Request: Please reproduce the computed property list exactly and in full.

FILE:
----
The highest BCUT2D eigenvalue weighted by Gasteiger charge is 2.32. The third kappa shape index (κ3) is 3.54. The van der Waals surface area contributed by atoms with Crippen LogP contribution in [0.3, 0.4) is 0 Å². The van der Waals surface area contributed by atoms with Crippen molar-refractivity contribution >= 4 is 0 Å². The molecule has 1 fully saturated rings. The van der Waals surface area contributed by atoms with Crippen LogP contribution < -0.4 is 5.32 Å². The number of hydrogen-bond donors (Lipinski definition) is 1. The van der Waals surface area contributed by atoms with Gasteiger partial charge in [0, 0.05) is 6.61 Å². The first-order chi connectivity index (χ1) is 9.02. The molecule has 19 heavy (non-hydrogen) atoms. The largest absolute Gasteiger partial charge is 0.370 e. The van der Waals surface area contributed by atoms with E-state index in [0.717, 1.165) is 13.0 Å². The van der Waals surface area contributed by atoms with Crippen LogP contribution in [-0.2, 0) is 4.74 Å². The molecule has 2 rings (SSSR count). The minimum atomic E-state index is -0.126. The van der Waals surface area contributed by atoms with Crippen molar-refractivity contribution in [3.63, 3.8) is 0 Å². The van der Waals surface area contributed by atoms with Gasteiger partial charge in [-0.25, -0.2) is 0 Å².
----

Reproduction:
The highest BCUT2D eigenvalue weighted by Gasteiger charge is 2.32. The third kappa shape index (κ3) is 3.54. The van der Waals surface area contributed by atoms with Crippen LogP contribution in [0.3, 0.4) is 0 Å². The van der Waals surface area contributed by atoms with Crippen molar-refractivity contribution >= 4 is 0 Å². The molecule has 1 fully saturated rings. The van der Waals surface area contributed by atoms with Crippen LogP contribution < -0.4 is 5.32 Å². The number of hydrogen-bond donors (Lipinski definition) is 1. The van der Waals surface area contributed by atoms with Gasteiger partial charge in [0, 0.05) is 6.61 Å². The first-order chi connectivity index (χ1) is 9.02. The molecule has 19 heavy (non-hydrogen) atoms. The largest absolute Gasteiger partial charge is 0.370 e. The van der Waals surface area contributed by atoms with E-state index in [0.717, 1.165) is 13.0 Å². The van der Waals surface area contributed by atoms with Crippen LogP contribution in [-0.2, 0) is 4.74 Å². The molecule has 2 rings (SSSR count). The minimum atomic E-state index is -0.126. The van der Waals surface area contributed by atoms with Crippen molar-refractivity contribution in [3.63, 3.8) is 0 Å². The van der Waals surface area contributed by atoms with Gasteiger partial charge in [-0.25, -0.2) is 0 Å².